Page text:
If you’re an older American and plan to continue working, you’ll be in good company.
Eight-five percent of the Baby Boomer population plans to work until their 70s and even 80s, according to the U.S. Senate’s 2017 Special Committee on Aging report, “America’s Aging Workforce.*” Indeed, this group of workers is projected to be the fastest-growing segment in the workforce through 2024.
The reasons and motivations to continue working are almost as diverse as the more than 40 million seniors, age 65 and over, living today.
Reasons to continue working
Fraying social safety nets, unreliable retirement savings plans and soaring healthcare costs are causing many older Americans to fear retirement. In their view, their reputed golden days look less lustrous when there may not be enough gold in the retirement vault to pay for them.
At the same time, this sobering financial news comes with a silver lining. Science is showing that the continued engagement and mental stimulation from continuing to work provides manifold health benefits, not the least of which is staving off chronic disease.
A 2015 study of 83,000 older adults over 15 years, published in the CDC journal Preventing Chronic Disease**, suggested that, compared with people who retired, people who worked past age 65 were about three times more likely to report being in good health and about half as likely to have serious health problems, such as cancer or heart disease.
Besides providing financial and healthy benefits, working, even a few hours a day or week, is a great way to explore new industries or career paths, keep your resume current, and continue growing professionally and personally.
Opportunities for part-time work never better
In the current tight labor market, more employers have become more flexible about hiring than they might have been just a few years ago. While some employers may believe older workers have lost a step with advancing age, other employers prize their older employees’ experience, resiliency, mentoring ability, strong work ethic, punctuality and maturity.
Further contributing to a favorable work environment for older workers looking to call their own shots is the so-called gig economy, a rapidly expanding sector of the labor market that consists of part-time workers, independent contractors, freelance workers, seasonal employees, and other lines of temporary work made possible with the rise of the Internet and other technological breakthroughs.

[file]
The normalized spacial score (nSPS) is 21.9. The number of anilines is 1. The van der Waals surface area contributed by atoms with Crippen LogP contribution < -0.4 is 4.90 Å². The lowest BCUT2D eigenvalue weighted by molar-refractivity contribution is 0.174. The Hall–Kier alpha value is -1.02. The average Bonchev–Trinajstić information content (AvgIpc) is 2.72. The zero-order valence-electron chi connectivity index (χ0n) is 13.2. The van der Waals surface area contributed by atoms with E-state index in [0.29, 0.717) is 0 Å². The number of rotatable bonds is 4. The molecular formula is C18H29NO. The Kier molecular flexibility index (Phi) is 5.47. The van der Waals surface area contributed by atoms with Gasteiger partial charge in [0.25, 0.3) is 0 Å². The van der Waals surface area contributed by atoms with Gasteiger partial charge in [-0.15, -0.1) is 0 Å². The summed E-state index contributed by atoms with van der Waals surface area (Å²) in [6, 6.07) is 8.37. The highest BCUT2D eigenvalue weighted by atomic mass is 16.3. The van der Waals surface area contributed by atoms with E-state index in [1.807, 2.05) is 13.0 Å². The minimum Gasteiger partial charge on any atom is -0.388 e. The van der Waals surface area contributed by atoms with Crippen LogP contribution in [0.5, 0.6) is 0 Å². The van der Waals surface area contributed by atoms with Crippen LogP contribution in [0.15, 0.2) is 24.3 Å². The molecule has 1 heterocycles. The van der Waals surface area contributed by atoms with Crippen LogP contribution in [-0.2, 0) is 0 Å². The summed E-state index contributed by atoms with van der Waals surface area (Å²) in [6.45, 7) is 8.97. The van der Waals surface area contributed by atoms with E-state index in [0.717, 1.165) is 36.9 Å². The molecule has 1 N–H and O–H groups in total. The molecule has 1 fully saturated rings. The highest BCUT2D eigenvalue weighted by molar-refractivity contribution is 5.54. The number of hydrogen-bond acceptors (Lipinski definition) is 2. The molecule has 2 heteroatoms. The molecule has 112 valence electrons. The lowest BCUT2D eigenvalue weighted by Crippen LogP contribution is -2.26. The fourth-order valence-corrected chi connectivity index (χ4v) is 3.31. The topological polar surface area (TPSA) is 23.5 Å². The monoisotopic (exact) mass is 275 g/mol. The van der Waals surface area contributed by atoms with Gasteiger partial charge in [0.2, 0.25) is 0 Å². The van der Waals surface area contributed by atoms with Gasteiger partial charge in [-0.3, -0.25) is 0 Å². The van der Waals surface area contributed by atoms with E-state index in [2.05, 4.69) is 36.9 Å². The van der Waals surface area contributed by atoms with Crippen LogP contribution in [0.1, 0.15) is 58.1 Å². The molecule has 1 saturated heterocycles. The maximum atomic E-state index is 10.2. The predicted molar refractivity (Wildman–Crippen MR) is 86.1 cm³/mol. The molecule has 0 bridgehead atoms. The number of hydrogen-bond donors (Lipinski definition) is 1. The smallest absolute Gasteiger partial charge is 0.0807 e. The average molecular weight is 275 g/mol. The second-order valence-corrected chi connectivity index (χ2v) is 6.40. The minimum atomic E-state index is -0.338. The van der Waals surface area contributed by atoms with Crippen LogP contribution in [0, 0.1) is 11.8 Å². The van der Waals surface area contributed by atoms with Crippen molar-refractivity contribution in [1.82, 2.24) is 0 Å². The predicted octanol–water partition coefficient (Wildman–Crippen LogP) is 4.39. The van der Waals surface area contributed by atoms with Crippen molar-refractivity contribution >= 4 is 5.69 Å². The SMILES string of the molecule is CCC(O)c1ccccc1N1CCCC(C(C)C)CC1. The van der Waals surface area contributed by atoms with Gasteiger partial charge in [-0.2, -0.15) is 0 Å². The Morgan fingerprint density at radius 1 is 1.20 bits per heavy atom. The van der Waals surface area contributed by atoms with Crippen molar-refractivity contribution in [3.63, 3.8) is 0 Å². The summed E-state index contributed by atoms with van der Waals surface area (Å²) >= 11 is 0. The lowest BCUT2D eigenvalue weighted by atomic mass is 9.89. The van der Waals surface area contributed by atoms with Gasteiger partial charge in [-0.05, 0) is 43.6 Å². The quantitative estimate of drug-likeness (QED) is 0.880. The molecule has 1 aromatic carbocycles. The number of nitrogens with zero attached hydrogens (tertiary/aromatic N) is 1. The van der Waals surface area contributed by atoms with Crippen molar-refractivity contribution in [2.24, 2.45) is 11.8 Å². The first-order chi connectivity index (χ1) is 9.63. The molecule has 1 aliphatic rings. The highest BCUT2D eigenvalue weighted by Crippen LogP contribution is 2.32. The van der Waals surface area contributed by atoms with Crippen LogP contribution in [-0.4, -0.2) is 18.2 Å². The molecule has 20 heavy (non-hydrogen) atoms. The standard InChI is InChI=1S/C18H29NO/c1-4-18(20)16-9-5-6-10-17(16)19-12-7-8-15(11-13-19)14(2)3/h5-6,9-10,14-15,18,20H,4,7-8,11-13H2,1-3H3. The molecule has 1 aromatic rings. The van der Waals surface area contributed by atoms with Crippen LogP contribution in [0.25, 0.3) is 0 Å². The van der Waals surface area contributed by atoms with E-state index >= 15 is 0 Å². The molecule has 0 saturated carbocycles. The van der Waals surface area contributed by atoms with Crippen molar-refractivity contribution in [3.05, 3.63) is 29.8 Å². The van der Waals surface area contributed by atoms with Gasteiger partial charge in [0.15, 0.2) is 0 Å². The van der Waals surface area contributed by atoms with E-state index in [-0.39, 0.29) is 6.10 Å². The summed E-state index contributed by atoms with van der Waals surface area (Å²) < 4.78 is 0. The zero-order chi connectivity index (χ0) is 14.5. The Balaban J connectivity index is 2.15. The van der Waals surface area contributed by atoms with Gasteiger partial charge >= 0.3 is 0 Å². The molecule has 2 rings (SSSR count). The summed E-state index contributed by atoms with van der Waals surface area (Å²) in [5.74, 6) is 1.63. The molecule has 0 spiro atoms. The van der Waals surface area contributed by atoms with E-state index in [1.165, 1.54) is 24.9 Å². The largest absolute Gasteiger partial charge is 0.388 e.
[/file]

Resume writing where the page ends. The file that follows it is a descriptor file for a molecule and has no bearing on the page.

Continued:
Best Places to Look for Part Time Jobs for Seniors
It makes sense to start with the job search engines and niche job sites that focus on part-time and hourly jobs.
Here are a dozen to get you started. They offer opportunities to supplement your income, work from home, and start your own business:
Expand your job search beyond the usual suspects
It’s always a good idea to plug into your old network. If you’re seriously looking for the right job, let them know you’re back in play.
If they don’t know of anything at the moment, ask them for a recommendation or a testimonial so you’ll have those key documents ready to go when the right opportunity arises.
Joining a Facebook Group is another way to generate more contacts and leads to expand your employment possibilities. There are Closed Groups for designers, pet sitters and bloggers, to mention a few. Browse the name, description and member list of various groups until you find one that resonates with your interests and goals. A word on etiquette: Do not walk into a Group as a newcomer and start soliciting clients. Wait for the invite.
Maintain a strong support system while you search for the right gig
Getting back into the game can involve all sorts of feelings and emotions, including rejection, if you don’t land the first gig you’re seeking. Certain application processes and ways of doings may also have changed. You, for instance, may not be used to conducting first interviews on Skype or FaceTime, which are often now the norm. As you get deeper into your job search, you may also be reevaluating and refining your own goals and expectations as to what you really want from your next job. To help you process all these new feelings and findings and new information, it’s a good idea to have some go-to sources where you can bounce your ideas and impressions off of other people.
While the following aren’t technically job or career sites, their content and resources can provide a lot of helpful insights and feedback:
Pick up new skills or brush old ones
For a small monthly fee, Lynda.com members receive unlimited access to a vast library of video tutorials covering topics like CAD, 3-D animation, social media marketing, photography, film making, app development, web graphics and more. Some libraries offer free access to Lynda.com, so be sure to check with your local library for more information about these and similar services.
MOOC’s are Massively Open Online Courses offered to everyone by some of the world’s top colleges and institutions, including Harvard, MIT, Stanford, The Smithsonian and Google. The big three MOOC platforms — Coursera, Udacity, and edX — now offer users official recognition for their paid courses, and in some cases, even academic credit.
It’s an exciting, working world out there for older Americans, and the Internet brings you closer to it than ever before with untold opportunities and possibilities all within the reach of a couple of keystrokes. Keep your mind open, your Internet browser active and up to date, and you just may discover work the second time around is even better than the first.